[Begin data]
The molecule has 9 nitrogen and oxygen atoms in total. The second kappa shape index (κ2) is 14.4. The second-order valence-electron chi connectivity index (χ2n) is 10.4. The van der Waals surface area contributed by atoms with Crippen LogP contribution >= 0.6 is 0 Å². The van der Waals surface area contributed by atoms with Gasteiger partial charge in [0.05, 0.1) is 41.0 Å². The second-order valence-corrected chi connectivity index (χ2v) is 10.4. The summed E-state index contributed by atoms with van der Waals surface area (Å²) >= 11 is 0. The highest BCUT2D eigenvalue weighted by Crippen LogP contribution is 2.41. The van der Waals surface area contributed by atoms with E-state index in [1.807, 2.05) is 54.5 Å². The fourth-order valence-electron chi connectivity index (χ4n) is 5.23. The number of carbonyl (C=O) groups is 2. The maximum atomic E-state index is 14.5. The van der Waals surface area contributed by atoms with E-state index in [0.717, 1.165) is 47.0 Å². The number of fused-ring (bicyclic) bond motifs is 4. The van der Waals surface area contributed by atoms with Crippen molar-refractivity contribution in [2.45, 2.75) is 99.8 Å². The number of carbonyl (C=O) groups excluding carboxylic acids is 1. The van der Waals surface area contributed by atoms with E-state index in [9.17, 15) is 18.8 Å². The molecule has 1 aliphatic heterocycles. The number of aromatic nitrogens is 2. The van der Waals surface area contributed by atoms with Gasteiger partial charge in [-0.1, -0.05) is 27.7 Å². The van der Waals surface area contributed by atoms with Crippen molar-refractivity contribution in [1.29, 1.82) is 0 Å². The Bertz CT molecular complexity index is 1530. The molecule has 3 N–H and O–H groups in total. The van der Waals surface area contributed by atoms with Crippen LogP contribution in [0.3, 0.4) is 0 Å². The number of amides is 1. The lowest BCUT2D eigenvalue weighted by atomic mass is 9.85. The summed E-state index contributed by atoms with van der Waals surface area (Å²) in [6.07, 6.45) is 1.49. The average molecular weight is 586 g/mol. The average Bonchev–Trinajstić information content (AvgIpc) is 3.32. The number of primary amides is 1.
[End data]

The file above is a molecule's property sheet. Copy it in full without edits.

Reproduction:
The molecule has 9 nitrogen and oxygen atoms in total. The second kappa shape index (κ2) is 14.4. The second-order valence-electron chi connectivity index (χ2n) is 10.4. The van der Waals surface area contributed by atoms with Crippen LogP contribution >= 0.6 is 0 Å². The van der Waals surface area contributed by atoms with Gasteiger partial charge in [0.05, 0.1) is 41.0 Å². The second-order valence-corrected chi connectivity index (χ2v) is 10.4. The summed E-state index contributed by atoms with van der Waals surface area (Å²) >= 11 is 0. The highest BCUT2D eigenvalue weighted by Crippen LogP contribution is 2.41. The van der Waals surface area contributed by atoms with E-state index in [1.807, 2.05) is 54.5 Å². The fourth-order valence-electron chi connectivity index (χ4n) is 5.23. The number of carbonyl (C=O) groups is 2. The maximum atomic E-state index is 14.5. The van der Waals surface area contributed by atoms with E-state index in [0.717, 1.165) is 47.0 Å². The number of fused-ring (bicyclic) bond motifs is 4. The van der Waals surface area contributed by atoms with Crippen molar-refractivity contribution in [2.45, 2.75) is 99.8 Å². The number of carbonyl (C=O) groups excluding carboxylic acids is 1. The van der Waals surface area contributed by atoms with E-state index in [9.17, 15) is 18.8 Å². The molecule has 1 aliphatic heterocycles. The number of aromatic nitrogens is 2. The van der Waals surface area contributed by atoms with Gasteiger partial charge in [-0.1, -0.05) is 27.7 Å². The van der Waals surface area contributed by atoms with Crippen molar-refractivity contribution in [1.29, 1.82) is 0 Å². The Bertz CT molecular complexity index is 1530. The molecule has 3 N–H and O–H groups in total. The van der Waals surface area contributed by atoms with Crippen LogP contribution in [0.3, 0.4) is 0 Å². The number of amides is 1. The lowest BCUT2D eigenvalue weighted by atomic mass is 9.85. The summed E-state index contributed by atoms with van der Waals surface area (Å²) in [6.07, 6.45) is 1.49. The average molecular weight is 586 g/mol. The average Bonchev–Trinajstić information content (AvgIpc) is 3.32. The number of primary amides is 1.